22nd Biennial New Chaucer Society Congress, Durham 2020
We are organising some (optional) full day excursions on Friday, 17th July, 2020 – for which delegates will be able to sign up via online registration. The destinations below are not easy to reach via public transport; we think that these excursions will be both educational and enjoyable; and we hope that delegates will use them as an additional opportunity to socialise!
Alnwick Castle and Gardens
Ancient seat of the Percy family, and still the home of the Dukes of Northumberland, Alnwick is probably best known to Chaucerians for its (somewhat eccentric) medieval copy of the Canterbury Tales
. Like Durham Cathedral, Alnwick provided a backdrop for some of the Harry Potter films.
Alnwick's formal gardens, redeveloped in 1997–2006 at a cost of over £40 million, are also a popular visitor attraction.
There are a cafés in the Castle and in the Gardens, where delegates will be able to have lunch. There are also various places to eat in the town.
Alnwick also has a wonderful second-hand bookshop (Barter Books
) in its now-decommissioned railway station (complete with a café in the old waiting-rooms and a working model railway running along the bookshelves!).
Vindolanda is a large Roman fort, just to the south of the Wall. As well as the fort itself (which is still an active archaeological dig), there is an impressive museum, which features a number of the so-called Vindolanda letters. These – written on slivers of wood-bark and preserved in Vindoland's anaerobic soil – are some of the earliest surviving handwritten letters in Britain.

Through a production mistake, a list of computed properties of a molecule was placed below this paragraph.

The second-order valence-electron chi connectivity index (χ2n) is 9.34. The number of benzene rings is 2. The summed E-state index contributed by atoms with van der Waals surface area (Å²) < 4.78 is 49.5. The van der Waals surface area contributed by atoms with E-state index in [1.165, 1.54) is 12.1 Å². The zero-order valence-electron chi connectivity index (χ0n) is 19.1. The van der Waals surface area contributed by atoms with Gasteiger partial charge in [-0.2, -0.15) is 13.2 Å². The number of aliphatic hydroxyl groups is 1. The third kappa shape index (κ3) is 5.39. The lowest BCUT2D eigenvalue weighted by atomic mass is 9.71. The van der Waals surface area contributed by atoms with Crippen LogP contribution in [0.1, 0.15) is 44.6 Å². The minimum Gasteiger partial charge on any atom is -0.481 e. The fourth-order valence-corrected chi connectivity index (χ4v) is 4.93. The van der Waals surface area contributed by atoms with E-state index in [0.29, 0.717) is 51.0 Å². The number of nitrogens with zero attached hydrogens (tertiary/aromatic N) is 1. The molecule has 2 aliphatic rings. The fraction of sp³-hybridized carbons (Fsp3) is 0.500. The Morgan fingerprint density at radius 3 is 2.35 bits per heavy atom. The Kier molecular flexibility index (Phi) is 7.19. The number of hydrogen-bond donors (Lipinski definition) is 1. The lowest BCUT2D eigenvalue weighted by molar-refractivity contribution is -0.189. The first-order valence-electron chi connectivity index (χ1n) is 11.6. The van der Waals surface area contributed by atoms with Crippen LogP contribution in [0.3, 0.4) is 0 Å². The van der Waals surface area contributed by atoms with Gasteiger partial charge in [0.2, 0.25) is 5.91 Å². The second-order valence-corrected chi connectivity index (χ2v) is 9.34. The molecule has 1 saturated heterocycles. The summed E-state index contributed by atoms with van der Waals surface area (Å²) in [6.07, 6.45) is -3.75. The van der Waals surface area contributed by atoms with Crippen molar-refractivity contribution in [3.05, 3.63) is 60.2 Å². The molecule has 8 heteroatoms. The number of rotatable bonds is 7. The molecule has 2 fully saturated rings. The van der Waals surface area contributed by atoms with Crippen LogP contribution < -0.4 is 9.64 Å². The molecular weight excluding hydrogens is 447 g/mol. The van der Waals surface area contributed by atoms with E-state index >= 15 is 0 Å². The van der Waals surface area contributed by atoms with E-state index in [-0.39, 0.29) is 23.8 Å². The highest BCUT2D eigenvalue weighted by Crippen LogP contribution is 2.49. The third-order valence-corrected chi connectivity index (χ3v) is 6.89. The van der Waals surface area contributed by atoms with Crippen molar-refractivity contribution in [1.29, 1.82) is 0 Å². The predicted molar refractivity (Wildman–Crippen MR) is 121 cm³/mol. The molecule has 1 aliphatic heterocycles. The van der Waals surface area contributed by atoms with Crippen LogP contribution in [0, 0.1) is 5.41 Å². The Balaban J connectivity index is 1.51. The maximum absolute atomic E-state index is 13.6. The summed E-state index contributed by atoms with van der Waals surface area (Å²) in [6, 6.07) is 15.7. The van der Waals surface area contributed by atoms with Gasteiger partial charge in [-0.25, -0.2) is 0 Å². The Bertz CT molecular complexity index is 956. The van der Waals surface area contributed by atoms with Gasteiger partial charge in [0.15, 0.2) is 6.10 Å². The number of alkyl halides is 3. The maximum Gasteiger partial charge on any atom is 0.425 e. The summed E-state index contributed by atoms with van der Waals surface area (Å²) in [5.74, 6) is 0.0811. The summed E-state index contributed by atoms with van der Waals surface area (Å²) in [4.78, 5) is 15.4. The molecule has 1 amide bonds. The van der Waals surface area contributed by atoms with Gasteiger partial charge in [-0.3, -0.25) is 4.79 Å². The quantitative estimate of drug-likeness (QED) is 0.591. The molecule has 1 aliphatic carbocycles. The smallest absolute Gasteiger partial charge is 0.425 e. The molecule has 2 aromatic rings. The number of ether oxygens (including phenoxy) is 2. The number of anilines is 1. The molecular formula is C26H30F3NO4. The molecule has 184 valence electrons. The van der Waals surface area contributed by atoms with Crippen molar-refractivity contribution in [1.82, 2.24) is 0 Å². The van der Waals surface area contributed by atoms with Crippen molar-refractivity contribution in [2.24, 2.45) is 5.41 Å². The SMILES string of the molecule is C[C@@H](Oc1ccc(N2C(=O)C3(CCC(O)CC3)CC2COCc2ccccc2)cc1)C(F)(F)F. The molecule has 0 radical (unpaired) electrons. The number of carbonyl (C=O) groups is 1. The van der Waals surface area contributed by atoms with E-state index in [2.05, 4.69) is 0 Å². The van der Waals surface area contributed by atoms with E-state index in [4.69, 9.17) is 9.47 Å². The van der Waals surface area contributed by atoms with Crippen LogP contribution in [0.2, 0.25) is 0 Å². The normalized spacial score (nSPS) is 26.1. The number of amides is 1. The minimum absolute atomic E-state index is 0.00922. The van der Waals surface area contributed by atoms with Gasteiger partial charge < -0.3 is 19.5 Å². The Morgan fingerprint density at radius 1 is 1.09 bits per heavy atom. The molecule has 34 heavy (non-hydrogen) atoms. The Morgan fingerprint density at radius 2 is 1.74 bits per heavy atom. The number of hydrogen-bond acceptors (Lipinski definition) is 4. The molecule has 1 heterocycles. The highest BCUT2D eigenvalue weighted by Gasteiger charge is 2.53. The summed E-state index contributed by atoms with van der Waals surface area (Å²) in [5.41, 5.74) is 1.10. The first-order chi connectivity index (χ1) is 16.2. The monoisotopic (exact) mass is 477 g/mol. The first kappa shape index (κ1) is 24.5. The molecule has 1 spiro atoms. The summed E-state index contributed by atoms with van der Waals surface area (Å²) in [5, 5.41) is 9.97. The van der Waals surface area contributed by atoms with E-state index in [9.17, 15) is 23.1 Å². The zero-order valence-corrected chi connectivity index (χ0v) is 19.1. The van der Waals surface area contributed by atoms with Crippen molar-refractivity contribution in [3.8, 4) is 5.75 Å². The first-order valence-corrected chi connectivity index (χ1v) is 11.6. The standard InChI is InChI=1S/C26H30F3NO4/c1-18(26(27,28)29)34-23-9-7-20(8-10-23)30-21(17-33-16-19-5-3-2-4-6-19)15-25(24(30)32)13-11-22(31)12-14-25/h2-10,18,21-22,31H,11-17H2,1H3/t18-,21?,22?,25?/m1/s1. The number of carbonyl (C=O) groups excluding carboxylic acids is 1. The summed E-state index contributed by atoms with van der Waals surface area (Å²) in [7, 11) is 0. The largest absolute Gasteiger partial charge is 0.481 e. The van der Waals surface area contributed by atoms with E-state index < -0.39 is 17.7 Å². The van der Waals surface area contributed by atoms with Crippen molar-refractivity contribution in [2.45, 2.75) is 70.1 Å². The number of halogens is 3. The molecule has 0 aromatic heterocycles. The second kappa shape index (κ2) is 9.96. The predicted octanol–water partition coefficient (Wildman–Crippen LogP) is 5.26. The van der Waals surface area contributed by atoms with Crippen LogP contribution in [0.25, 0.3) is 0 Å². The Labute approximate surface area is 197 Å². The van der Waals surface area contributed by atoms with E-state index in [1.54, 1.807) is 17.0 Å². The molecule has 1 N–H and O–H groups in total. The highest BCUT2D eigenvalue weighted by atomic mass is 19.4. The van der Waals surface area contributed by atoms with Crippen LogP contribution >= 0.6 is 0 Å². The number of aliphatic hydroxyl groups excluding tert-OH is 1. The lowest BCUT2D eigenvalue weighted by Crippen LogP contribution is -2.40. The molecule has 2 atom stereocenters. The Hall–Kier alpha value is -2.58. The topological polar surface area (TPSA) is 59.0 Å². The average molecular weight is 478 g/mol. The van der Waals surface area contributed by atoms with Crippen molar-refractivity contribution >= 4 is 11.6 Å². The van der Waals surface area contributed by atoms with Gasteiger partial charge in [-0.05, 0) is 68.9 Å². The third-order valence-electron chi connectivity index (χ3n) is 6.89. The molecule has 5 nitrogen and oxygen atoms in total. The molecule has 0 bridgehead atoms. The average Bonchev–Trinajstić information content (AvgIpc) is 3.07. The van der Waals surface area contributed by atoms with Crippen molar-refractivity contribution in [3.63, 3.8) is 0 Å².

We would plan to stop off at the Wall as well (probably at Housesteads). Anyone on this trip will need sturdy footwear
– and NB it can be chilly on the Wall even in mid summer! Both sites can be awkward under foot (see picture to the left!); and at Housesteads there is what is described as a "750-metre walk up a steep gradient". See here
A packed lunch will be provided as part of the excursion-package.
Rievaulx Abbey and Helmsley
Nestled in a remote valley in the Yorkshire Moors is Rievaulx Abbey, now ruined, but nevertheless a spectacular illustration of the power and wealth of the Cistercians in the twelfth and thirteenth centuries. This is the abbey once ruled by Aelred of Rievaulx (1110–67).
We will combine the trip to Rievaulx with a visit to the pretty nearby town of Helmsley, with its medieval castle. Again, sturdy footwear is recommended, since the ruins of both Rievaulx Abbey and Helmsley Castle can be awkward under foot.
There will be opportunities for lunch in Helmsley.